Virgin's Music Movement Fits Well With Their Brand and, As One of Nearly 10 Movements in Virgin Unite, Shows All the Right Motivations

So, at the End of the Day, Is Cause Marketing Persuasive?
Well, 92% of US adults have a more positive image of a company that supports a cause the consumer believes in, and 87% of consumers say they’d switch brands if quality & price were the same but the other brand supported a good cause. So we can say that, when done well, cause marketing can be extremely effective. According to Nielsen Media Research, Extreme Makeover has helped Sears achieve better recognition and positive feelings among consumers:

August 28, 2007, New York, NY —  The Sears Department Store placement on ABC’s “Extreme Makeover Home Edition” had the top product placement score on broadcast network television in June 2007, The Nielsen Company reported today in a new metric based on both brand recognition and positive feeling.  According to Nielsen’s product placement measurement service, 58.1% of the “Extreme Makeover Home Edition” audience not only were able to recognize the presence of the Sears store brand during the program but also came away with a positive feeling for the brand as a result of that exposure. 

Time will tell how people actually respond to KFC’s initiative. 🙂 So far, it looks like the mayors of a lot of the towns KFC is approaching re: their city’s potholes are not jumping at the opportunity……..


DAY 14: Building Trustworthy Web Sites – Part 2

Posted in Uncategorized by persuasiveweb on June 14, 2009


In yesterday’s post, “Designing Trustworthy Web Sites,” I outlined the fantastic and still timely research conducted by Florian Egger in 2003 on building trust and credibility for e-commerce sites. Florian’s doctoral thesis includes a checklist of the elements to look for in a ‘trustworthy’ Web site, and they are categorized into the following high level categories — or trust factors:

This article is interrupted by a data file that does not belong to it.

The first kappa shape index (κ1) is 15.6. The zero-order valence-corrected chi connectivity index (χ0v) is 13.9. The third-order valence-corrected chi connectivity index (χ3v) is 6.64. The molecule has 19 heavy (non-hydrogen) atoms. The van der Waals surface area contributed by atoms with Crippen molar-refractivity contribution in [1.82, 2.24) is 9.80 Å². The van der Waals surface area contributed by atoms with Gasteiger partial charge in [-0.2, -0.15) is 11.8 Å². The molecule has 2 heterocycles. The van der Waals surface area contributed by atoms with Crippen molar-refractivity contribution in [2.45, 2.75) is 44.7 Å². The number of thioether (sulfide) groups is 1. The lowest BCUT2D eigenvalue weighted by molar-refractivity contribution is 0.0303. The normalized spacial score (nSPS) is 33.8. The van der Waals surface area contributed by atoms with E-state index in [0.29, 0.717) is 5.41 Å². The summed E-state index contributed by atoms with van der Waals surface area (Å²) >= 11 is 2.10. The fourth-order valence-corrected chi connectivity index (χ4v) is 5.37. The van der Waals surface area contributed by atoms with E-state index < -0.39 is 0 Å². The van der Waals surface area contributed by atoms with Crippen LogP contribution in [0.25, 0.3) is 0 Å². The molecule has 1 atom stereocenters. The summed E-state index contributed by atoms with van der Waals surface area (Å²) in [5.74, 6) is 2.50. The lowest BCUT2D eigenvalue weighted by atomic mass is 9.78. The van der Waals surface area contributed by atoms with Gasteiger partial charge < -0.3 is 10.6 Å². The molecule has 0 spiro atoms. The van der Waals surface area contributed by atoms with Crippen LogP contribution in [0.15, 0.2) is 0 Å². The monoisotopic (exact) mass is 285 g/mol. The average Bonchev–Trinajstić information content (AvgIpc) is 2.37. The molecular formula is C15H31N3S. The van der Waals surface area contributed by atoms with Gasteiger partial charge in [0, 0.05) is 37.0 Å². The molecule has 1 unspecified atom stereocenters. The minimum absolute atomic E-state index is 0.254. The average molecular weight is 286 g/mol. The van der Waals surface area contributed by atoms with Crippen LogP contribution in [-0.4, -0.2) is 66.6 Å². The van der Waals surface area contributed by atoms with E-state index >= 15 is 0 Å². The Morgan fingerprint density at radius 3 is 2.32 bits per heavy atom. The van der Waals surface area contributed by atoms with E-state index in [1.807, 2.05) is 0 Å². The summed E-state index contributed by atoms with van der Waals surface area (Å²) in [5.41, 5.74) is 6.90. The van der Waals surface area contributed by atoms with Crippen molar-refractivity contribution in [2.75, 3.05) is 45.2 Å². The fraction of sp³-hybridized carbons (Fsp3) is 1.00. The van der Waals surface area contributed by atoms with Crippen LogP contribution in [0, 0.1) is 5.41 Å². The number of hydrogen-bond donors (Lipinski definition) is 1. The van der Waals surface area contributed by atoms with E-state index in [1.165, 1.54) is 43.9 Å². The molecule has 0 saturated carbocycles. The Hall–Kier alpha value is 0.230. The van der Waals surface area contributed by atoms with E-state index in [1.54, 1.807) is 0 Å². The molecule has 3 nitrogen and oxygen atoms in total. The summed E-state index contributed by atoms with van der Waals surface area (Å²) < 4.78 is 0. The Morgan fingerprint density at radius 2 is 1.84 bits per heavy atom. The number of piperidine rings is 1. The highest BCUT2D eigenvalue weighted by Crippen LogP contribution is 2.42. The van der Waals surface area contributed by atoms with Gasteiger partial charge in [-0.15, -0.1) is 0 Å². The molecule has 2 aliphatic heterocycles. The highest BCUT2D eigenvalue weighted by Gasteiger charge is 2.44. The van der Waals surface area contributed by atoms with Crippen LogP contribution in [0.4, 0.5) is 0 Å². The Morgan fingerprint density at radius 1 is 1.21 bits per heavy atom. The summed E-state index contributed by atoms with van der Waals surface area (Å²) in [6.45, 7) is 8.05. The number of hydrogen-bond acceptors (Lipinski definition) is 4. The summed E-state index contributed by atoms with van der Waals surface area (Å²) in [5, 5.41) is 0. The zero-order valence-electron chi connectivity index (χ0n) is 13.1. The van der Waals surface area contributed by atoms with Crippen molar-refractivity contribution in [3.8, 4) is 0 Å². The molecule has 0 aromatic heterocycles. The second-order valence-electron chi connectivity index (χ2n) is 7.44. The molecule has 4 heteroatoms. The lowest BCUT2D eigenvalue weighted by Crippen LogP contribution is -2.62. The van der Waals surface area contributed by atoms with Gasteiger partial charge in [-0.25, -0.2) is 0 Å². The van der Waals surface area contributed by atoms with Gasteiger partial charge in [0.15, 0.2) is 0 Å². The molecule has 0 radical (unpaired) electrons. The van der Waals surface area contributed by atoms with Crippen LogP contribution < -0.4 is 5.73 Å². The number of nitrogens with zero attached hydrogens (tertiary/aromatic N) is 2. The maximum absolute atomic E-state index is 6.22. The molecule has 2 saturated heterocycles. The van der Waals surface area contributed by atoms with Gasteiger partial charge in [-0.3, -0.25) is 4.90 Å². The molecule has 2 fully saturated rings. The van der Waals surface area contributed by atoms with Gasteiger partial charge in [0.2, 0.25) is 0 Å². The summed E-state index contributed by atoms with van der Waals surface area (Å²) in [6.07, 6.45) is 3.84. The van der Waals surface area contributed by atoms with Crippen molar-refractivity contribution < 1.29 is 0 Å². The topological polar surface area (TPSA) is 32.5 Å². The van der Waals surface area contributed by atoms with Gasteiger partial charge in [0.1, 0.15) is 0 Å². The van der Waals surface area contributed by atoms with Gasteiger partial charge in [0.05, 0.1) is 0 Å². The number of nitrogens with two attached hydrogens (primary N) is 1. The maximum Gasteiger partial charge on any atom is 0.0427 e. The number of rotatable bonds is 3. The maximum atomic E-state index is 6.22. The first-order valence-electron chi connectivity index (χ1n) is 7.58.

• Pre-interactional filters
  • Interface properties
  • Informational content
  • Relationship management

Since yesterday’s discussion was so ‘theory heavy’, I’m going to let pictures do most of the talking today, but for each trust factor above, I’ll quickly summarize the basic premise.

Pre-interactional Filters refer to the trust that is established prior to direct interaction with a company. I’m highlighting Mint as a company that doesn’t just rely on conversations taking place about its site, but brings those conversations (happening amongst users and the press) back to its Web site via reviews and testimonials:


The second trust factor is known as Interface Properties, which can be thought of as the ‘look and feel’ of a Web site – and it can be split into two components: branding and usability. Companies that excel in building trust through their interface design choices include MailChimp, 37signals, Invoice Machine, and Product Planner: